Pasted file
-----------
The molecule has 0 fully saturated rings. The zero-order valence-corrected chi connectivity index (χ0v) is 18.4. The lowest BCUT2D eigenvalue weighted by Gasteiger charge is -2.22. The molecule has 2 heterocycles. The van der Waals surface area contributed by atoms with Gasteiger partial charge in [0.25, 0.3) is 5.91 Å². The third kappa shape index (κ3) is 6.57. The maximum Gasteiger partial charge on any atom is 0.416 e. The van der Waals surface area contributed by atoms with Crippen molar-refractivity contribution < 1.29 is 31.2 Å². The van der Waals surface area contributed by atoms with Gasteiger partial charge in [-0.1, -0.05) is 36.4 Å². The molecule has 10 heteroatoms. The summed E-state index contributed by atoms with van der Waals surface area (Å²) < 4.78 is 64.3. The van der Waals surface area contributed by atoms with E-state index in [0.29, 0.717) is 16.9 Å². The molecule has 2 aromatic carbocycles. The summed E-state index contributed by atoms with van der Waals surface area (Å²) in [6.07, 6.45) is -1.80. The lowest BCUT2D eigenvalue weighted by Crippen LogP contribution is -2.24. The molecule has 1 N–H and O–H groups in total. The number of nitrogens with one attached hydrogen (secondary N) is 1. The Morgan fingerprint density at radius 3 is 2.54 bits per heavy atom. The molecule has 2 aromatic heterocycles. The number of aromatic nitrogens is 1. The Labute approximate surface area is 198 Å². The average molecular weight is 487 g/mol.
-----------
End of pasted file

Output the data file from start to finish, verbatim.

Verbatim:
The molecule has 0 fully saturated rings. The zero-order valence-corrected chi connectivity index (χ0v) is 18.4. The lowest BCUT2D eigenvalue weighted by Gasteiger charge is -2.22. The molecule has 2 heterocycles. The van der Waals surface area contributed by atoms with Gasteiger partial charge in [0.25, 0.3) is 5.91 Å². The third kappa shape index (κ3) is 6.57. The maximum Gasteiger partial charge on any atom is 0.416 e. The van der Waals surface area contributed by atoms with Crippen molar-refractivity contribution < 1.29 is 31.2 Å². The van der Waals surface area contributed by atoms with Gasteiger partial charge in [-0.1, -0.05) is 36.4 Å². The molecule has 10 heteroatoms. The summed E-state index contributed by atoms with van der Waals surface area (Å²) < 4.78 is 64.3. The van der Waals surface area contributed by atoms with E-state index in [0.29, 0.717) is 16.9 Å². The molecule has 2 aromatic carbocycles. The summed E-state index contributed by atoms with van der Waals surface area (Å²) in [6.07, 6.45) is -1.80. The lowest BCUT2D eigenvalue weighted by Crippen LogP contribution is -2.24. The molecule has 1 N–H and O–H groups in total. The number of nitrogens with one attached hydrogen (secondary N) is 1. The Morgan fingerprint density at radius 3 is 2.54 bits per heavy atom. The molecule has 2 aromatic heterocycles. The number of aromatic nitrogens is 1. The Labute approximate surface area is 198 Å². The average molecular weight is 487 g/mol.